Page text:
It is significant that my first foreign visit outside Africa since my re-election is to Italy, the host country of the foremost international institutions specializing in agricultural development and food security. I have no doubt that your Commission and the Italian Parliament as a whole have a keen interest in the work of those institutions. I can assure you that your continued support of their activities will indirectly enhance our effort to achieve a significant reduction in poverty and to ensure that no Sierra Leonean should ever go to bed hungry.

As I said earlier, the people of Sierra Leone have a high level of self-confidence and determination. They are aware that the primary responsibility for their economic and social development lies in their own hands. However, we live in an inter-dependent world, a world where international cooperation among nations, big and small, developed and developing, must be strengthened for the survival of the human family.

Mr. President, members of the Foreign Affairs Commission, recent events in several parts of the world have underscored the relevance of international cooperation and the imperative of multilateralism over unilateralism, especially in the areas of personal and state security, trade, the transfer of financial resources and technology, as well as information exchange.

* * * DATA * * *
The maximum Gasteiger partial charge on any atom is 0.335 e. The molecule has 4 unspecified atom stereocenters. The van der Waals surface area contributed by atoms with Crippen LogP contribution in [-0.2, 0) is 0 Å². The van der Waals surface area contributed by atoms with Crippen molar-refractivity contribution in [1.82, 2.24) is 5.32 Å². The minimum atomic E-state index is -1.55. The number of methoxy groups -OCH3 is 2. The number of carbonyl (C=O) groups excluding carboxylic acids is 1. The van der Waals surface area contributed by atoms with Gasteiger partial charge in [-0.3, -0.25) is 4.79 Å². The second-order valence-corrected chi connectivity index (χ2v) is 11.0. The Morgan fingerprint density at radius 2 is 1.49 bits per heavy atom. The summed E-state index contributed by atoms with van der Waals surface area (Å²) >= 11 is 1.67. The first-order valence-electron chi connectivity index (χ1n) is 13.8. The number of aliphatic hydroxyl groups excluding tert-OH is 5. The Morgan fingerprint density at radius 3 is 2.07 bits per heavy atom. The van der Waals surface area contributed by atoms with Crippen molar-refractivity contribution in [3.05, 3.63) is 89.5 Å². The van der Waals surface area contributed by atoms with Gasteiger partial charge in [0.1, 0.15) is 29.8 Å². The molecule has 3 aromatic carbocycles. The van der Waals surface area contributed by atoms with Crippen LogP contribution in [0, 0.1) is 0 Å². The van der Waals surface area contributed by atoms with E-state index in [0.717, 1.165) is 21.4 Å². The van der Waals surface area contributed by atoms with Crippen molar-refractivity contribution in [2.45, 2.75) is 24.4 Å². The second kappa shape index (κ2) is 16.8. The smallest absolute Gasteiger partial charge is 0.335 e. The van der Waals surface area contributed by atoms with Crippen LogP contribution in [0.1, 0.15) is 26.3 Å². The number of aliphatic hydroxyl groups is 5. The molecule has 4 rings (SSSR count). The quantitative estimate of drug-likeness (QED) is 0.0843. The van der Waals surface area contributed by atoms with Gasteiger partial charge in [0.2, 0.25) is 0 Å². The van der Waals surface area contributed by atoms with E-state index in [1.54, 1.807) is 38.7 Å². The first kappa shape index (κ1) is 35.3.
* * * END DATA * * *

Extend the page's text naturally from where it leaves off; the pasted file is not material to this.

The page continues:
Your Commission is one of the most influential instruments of foreign policy in this great democracy. Your activities, to a large extent, determine the course of this country's approach to international affairs and cooperation. As part of the European Union your Commission may obviously be focusing much of its attention on cooperation within the Union. However, we hope that in the course of such preoccupation you will not forget Africa, and you will not forget Sierra Leone.

For more than four decades our two countries have had cordial and mutually beneficial relations at the highest diplomatic level. However, in the late 1980s serious financial constraints compelled Sierra Leone to reduce or close many of its foreign diplomatic missions, including its Embassy here in Rome. For its part, Italy maintained its mission in Freetown until the early part of the rebel war.

However, diplomatic relations between Sierra Leone and Italy have continued with fully accredited non-resident Heads of Mission in Bonn and Abidjan respectively.

As we in Sierra Leone embark on the process of national transformation, from conflict to peace, reconstruction and sustainable development, I believe that this is an opportune time for us to initiate discussions on how we can revitalize and strengthen diplomatic and other relations between our two friendly countries. This Commission could play an important role in this regard. In the course of my stay in Rome, I hope to raise the issue with other branches of the State of Italy.

Once again, let me express my appreciation, in English of course, for this opportunity of sharing some of my thoughts about my country and its determination not only to remain a peaceful democracy, but also to eradicate poverty through, among things, adequate food security.